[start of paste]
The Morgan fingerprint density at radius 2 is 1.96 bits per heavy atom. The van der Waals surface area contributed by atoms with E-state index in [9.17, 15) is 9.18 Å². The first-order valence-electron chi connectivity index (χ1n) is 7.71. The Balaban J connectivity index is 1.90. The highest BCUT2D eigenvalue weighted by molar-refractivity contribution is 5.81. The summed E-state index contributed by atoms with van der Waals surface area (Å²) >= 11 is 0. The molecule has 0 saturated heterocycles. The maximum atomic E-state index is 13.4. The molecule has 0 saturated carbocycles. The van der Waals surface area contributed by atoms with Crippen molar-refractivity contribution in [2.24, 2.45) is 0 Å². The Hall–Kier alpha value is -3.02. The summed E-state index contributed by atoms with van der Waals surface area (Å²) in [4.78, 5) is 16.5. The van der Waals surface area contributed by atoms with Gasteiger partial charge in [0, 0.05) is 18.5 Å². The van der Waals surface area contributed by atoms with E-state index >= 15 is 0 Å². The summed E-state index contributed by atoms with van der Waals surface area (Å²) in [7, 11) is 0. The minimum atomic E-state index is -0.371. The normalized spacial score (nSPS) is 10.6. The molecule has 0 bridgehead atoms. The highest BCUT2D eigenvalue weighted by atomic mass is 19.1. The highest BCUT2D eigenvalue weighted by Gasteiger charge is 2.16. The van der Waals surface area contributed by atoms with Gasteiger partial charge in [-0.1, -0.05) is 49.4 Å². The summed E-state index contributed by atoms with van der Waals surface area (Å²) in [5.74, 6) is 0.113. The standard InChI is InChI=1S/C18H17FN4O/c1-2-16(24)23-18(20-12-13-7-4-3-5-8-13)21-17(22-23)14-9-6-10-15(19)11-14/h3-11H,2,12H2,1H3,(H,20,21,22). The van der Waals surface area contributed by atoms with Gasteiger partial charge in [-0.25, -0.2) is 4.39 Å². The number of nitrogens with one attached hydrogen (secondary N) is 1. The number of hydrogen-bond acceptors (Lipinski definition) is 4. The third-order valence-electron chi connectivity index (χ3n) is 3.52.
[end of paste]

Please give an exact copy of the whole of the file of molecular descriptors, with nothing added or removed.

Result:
The Morgan fingerprint density at radius 2 is 1.96 bits per heavy atom. The van der Waals surface area contributed by atoms with E-state index in [9.17, 15) is 9.18 Å². The first-order valence-electron chi connectivity index (χ1n) is 7.71. The Balaban J connectivity index is 1.90. The highest BCUT2D eigenvalue weighted by molar-refractivity contribution is 5.81. The summed E-state index contributed by atoms with van der Waals surface area (Å²) >= 11 is 0. The molecule has 0 saturated heterocycles. The maximum atomic E-state index is 13.4. The molecule has 0 saturated carbocycles. The van der Waals surface area contributed by atoms with Crippen molar-refractivity contribution in [2.24, 2.45) is 0 Å². The Hall–Kier alpha value is -3.02. The summed E-state index contributed by atoms with van der Waals surface area (Å²) in [4.78, 5) is 16.5. The van der Waals surface area contributed by atoms with Gasteiger partial charge in [0, 0.05) is 18.5 Å². The van der Waals surface area contributed by atoms with E-state index >= 15 is 0 Å². The summed E-state index contributed by atoms with van der Waals surface area (Å²) in [7, 11) is 0. The minimum atomic E-state index is -0.371. The normalized spacial score (nSPS) is 10.6. The molecule has 0 bridgehead atoms. The highest BCUT2D eigenvalue weighted by atomic mass is 19.1. The highest BCUT2D eigenvalue weighted by Gasteiger charge is 2.16. The van der Waals surface area contributed by atoms with Gasteiger partial charge in [-0.1, -0.05) is 49.4 Å². The summed E-state index contributed by atoms with van der Waals surface area (Å²) in [5.74, 6) is 0.113. The standard InChI is InChI=1S/C18H17FN4O/c1-2-16(24)23-18(20-12-13-7-4-3-5-8-13)21-17(22-23)14-9-6-10-15(19)11-14/h3-11H,2,12H2,1H3,(H,20,21,22). The van der Waals surface area contributed by atoms with Gasteiger partial charge in [-0.25, -0.2) is 4.39 Å². The number of nitrogens with one attached hydrogen (secondary N) is 1. The number of hydrogen-bond acceptors (Lipinski definition) is 4. The third-order valence-electron chi connectivity index (χ3n) is 3.52.